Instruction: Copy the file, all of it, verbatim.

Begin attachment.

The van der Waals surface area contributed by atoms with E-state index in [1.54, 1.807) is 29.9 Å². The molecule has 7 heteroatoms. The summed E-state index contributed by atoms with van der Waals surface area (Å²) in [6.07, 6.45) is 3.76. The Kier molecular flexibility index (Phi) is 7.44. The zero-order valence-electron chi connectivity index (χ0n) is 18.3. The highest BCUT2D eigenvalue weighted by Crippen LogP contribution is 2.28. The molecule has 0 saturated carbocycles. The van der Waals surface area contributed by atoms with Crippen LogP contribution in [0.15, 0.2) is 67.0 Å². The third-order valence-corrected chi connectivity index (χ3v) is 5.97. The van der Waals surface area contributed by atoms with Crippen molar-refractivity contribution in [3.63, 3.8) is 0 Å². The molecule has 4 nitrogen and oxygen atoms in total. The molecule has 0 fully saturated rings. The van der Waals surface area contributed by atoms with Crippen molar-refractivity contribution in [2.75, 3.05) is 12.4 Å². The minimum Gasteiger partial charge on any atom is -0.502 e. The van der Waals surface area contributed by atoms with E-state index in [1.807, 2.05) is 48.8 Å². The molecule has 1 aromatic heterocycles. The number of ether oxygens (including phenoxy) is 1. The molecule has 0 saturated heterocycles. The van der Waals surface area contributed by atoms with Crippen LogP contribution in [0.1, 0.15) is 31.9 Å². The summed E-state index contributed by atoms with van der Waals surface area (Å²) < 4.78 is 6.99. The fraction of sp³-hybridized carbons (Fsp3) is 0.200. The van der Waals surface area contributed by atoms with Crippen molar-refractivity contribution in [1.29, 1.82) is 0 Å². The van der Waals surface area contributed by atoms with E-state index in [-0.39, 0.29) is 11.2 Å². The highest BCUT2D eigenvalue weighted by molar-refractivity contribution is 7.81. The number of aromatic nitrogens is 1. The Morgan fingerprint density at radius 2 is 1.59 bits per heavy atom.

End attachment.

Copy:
The van der Waals surface area contributed by atoms with E-state index in [1.54, 1.807) is 29.9 Å². The molecule has 7 heteroatoms. The summed E-state index contributed by atoms with van der Waals surface area (Å²) in [6.07, 6.45) is 3.76. The Kier molecular flexibility index (Phi) is 7.44. The zero-order valence-electron chi connectivity index (χ0n) is 18.3. The highest BCUT2D eigenvalue weighted by Crippen LogP contribution is 2.28. The molecule has 0 saturated carbocycles. The van der Waals surface area contributed by atoms with Crippen LogP contribution in [0.15, 0.2) is 67.0 Å². The third-order valence-corrected chi connectivity index (χ3v) is 5.97. The van der Waals surface area contributed by atoms with Crippen molar-refractivity contribution in [3.63, 3.8) is 0 Å². The molecule has 4 nitrogen and oxygen atoms in total. The molecule has 0 fully saturated rings. The van der Waals surface area contributed by atoms with Crippen molar-refractivity contribution in [2.75, 3.05) is 12.4 Å². The minimum Gasteiger partial charge on any atom is -0.502 e. The van der Waals surface area contributed by atoms with E-state index in [1.807, 2.05) is 48.8 Å². The molecule has 1 aromatic heterocycles. The number of ether oxygens (including phenoxy) is 1. The molecule has 0 saturated heterocycles. The van der Waals surface area contributed by atoms with Crippen LogP contribution in [0.1, 0.15) is 31.9 Å². The summed E-state index contributed by atoms with van der Waals surface area (Å²) < 4.78 is 6.99. The fraction of sp³-hybridized carbons (Fsp3) is 0.200. The van der Waals surface area contributed by atoms with Crippen molar-refractivity contribution in [1.29, 1.82) is 0 Å². The van der Waals surface area contributed by atoms with E-state index in [-0.39, 0.29) is 11.2 Å². The highest BCUT2D eigenvalue weighted by molar-refractivity contribution is 7.81. The number of aromatic nitrogens is 1. The Morgan fingerprint density at radius 2 is 1.59 bits per heavy atom.